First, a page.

Girl Meets Budget 6 Money Resolutions to Make in 2014 Renee Butler

The time for making new year’s resolutions and fresh starts is only weeks away. You may already be thinking about resolving to (finally) lose those last 10 pounds, quitting smoking, or eating better – but those are only part of the equation to what makes a healthier YOU.

Your finances are just as important to leading a healthy life. When money runs low, so does your patience, your mood, and your ability to weather storms. The problem is that, especially when you don’t have much to work with, it is tempting to bury your head in the sand when the topic of money comes up. Instead, you pledge to just “keep calm and carry on”, allowing the act of managing your money can get swept under the rug along with other well-meaning things like checkups at the dentist – and it is a big part of the reason why you make the same financial mistakes over and over again.

This year, why not change that? Your 2015 self will thank you. I promise.

Here are 6 things you can do right now to make next year a little brighter:

1. Make a Budget: Budgeting is easier than you think. You just look at what you take home each month, write down your obligations, and divide up what is left into groceries,  treats, and meeting financial goals. It may not sound like much fun but it is a good way to get your spending on track, and start on the road to reducing your debt.

2. Track your Spending: This means that you have to go through your bank accounts and credit card statements each month to see where the money actually went. If your budget is like a diet, tracking your spending is like counting calories – one rarely works without the other – and like dieting, you may be surprised where your expenditures are actually going.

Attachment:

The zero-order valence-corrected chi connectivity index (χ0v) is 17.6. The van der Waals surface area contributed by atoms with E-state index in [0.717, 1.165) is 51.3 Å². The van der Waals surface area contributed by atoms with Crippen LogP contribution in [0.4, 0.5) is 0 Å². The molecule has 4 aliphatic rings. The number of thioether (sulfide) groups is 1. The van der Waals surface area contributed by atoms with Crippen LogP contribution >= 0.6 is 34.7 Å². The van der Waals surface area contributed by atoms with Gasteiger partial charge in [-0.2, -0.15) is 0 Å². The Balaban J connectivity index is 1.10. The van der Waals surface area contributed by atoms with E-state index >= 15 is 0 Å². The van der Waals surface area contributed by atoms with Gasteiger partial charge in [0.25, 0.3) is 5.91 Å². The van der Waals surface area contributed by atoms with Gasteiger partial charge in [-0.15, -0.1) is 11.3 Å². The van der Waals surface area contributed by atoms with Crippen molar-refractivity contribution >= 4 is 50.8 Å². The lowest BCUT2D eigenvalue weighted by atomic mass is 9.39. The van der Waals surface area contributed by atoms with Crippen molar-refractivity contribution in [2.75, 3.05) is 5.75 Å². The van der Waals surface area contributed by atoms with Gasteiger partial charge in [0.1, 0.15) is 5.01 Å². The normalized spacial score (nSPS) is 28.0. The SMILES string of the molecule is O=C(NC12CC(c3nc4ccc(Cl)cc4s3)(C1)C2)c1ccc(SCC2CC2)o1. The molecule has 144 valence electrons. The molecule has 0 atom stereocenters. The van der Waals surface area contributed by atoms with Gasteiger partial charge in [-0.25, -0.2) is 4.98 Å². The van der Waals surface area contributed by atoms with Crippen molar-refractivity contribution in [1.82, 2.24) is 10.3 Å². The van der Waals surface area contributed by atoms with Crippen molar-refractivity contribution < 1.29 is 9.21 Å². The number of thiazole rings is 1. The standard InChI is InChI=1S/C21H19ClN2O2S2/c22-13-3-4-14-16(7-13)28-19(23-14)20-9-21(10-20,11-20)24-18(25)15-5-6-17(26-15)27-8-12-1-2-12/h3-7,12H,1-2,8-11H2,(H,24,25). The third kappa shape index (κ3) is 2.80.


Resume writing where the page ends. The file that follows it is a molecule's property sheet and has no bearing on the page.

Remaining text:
3. Managing Fees: One of the things you may be surprised about is the amount of fees you pay. Whether we are talking about the maintenance fee on your savings account or the interest on your credit card, you might be surprised where it is all going – and by the fact that it doesn’t have to. Take action by calling the account provider and seeing if there is another plan you can be on that has lower interest or reduced fees.

4. Shop Around: Next, shop around. You might be able to get a lower interest rate on your credit card, refinance your loan, or join a bank that doesn’t charge fees for checking. Likewise, keep an eye on how much you pay for your phone service, internet, and cable. There are always providers offering super low deals. You could save 50% of your bill by switching. A few phone calls can be all it takes to save you a bundle.

5. Cash In: If money is tight, now might be the time to cash in. Check your old Living Social and Groupon vouchers. Did you forget to use one? That’s okay; the value doesn’t diminish. Cash it in. Even if you can’t get a refund, you may be able to get a gift card you can use for a free evening out. Check your credit cards. Maybe you have cash rewards you haven’t used. Look in your closet. Does anything still have the tags on it? Return it. Obviously, you didn’t use it, so why not get the cash. Got anything you aren’t wearing or using? Sell it. Craigslist and eBay are both great places to sell your goodies and there is no better time of year than right now with so many people buying gifts.

6. Save Money: Saving money can seem impossible when you are barely scraping by, but if you never make an effort towards improving your lot, things will never change. You may have convinced yourself that all you have to do is hold on until you get that raise/promotion/winning lottery ticket – but why wait? The sky could fall tomorrow. Instead, make it a point to pay in cash and save your change or, if you are really ambitious, save all your one dollar bills. It may not look like much, and maybe it isn’t, but it gets you on the right track. You may even have enough to cover an unexpected expense when the time comes.

Featured Image via ShutterStock

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